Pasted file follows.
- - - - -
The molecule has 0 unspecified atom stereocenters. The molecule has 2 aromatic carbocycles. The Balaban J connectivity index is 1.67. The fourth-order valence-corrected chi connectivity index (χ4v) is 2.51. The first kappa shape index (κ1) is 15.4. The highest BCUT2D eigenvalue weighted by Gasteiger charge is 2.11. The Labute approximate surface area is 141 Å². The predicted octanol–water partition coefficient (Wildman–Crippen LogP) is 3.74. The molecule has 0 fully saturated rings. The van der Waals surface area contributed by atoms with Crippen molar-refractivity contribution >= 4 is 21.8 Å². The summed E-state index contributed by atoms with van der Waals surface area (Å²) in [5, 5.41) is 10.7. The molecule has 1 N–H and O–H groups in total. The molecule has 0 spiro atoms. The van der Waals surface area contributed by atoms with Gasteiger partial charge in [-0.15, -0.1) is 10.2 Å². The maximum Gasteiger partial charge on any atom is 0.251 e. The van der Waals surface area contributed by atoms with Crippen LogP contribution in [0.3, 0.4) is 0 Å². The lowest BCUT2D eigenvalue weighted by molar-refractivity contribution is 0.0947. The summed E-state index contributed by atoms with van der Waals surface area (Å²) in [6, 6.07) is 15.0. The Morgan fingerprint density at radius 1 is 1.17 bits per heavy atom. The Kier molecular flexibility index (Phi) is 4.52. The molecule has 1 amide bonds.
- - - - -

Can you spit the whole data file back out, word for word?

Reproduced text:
The molecule has 0 unspecified atom stereocenters. The molecule has 2 aromatic carbocycles. The Balaban J connectivity index is 1.67. The fourth-order valence-corrected chi connectivity index (χ4v) is 2.51. The first kappa shape index (κ1) is 15.4. The highest BCUT2D eigenvalue weighted by Gasteiger charge is 2.11. The Labute approximate surface area is 141 Å². The predicted octanol–water partition coefficient (Wildman–Crippen LogP) is 3.74. The molecule has 0 fully saturated rings. The van der Waals surface area contributed by atoms with Crippen molar-refractivity contribution >= 4 is 21.8 Å². The summed E-state index contributed by atoms with van der Waals surface area (Å²) in [5, 5.41) is 10.7. The molecule has 1 N–H and O–H groups in total. The molecule has 0 spiro atoms. The van der Waals surface area contributed by atoms with Gasteiger partial charge in [-0.15, -0.1) is 10.2 Å². The maximum Gasteiger partial charge on any atom is 0.251 e. The van der Waals surface area contributed by atoms with Crippen LogP contribution in [0.3, 0.4) is 0 Å². The lowest BCUT2D eigenvalue weighted by molar-refractivity contribution is 0.0947. The summed E-state index contributed by atoms with van der Waals surface area (Å²) in [6, 6.07) is 15.0. The Morgan fingerprint density at radius 1 is 1.17 bits per heavy atom. The Kier molecular flexibility index (Phi) is 4.52. The molecule has 1 amide bonds.